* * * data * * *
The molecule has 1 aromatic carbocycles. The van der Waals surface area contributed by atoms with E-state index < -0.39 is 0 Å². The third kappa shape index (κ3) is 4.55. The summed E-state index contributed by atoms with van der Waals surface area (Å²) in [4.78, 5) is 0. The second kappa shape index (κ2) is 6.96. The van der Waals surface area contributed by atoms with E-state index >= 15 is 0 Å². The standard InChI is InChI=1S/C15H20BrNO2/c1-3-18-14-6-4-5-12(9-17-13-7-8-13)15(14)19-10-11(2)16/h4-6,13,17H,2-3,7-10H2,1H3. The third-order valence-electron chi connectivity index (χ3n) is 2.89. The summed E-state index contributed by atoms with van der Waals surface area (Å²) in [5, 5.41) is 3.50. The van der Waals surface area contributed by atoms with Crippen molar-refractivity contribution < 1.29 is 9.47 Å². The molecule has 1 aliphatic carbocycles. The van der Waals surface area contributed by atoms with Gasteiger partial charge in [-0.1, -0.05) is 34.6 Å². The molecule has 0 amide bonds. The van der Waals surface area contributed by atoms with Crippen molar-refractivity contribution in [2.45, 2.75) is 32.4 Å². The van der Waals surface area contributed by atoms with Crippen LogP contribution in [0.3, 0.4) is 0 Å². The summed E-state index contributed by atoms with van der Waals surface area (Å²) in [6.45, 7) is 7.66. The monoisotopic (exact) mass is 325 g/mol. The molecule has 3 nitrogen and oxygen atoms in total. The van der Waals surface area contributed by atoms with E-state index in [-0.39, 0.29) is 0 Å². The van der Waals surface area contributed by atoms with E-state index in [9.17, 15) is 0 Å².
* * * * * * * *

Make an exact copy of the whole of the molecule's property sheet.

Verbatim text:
The molecule has 1 aromatic carbocycles. The van der Waals surface area contributed by atoms with E-state index < -0.39 is 0 Å². The third kappa shape index (κ3) is 4.55. The summed E-state index contributed by atoms with van der Waals surface area (Å²) in [4.78, 5) is 0. The second kappa shape index (κ2) is 6.96. The van der Waals surface area contributed by atoms with E-state index >= 15 is 0 Å². The standard InChI is InChI=1S/C15H20BrNO2/c1-3-18-14-6-4-5-12(9-17-13-7-8-13)15(14)19-10-11(2)16/h4-6,13,17H,2-3,7-10H2,1H3. The third-order valence-electron chi connectivity index (χ3n) is 2.89. The summed E-state index contributed by atoms with van der Waals surface area (Å²) in [5, 5.41) is 3.50. The van der Waals surface area contributed by atoms with Crippen molar-refractivity contribution < 1.29 is 9.47 Å². The molecule has 1 aliphatic carbocycles. The van der Waals surface area contributed by atoms with Gasteiger partial charge in [-0.1, -0.05) is 34.6 Å². The molecule has 0 amide bonds. The van der Waals surface area contributed by atoms with Crippen molar-refractivity contribution in [2.45, 2.75) is 32.4 Å². The van der Waals surface area contributed by atoms with Crippen LogP contribution in [0.3, 0.4) is 0 Å². The summed E-state index contributed by atoms with van der Waals surface area (Å²) in [6.45, 7) is 7.66. The monoisotopic (exact) mass is 325 g/mol. The molecule has 3 nitrogen and oxygen atoms in total. The van der Waals surface area contributed by atoms with E-state index in [-0.39, 0.29) is 0 Å². The van der Waals surface area contributed by atoms with E-state index in [9.17, 15) is 0 Å².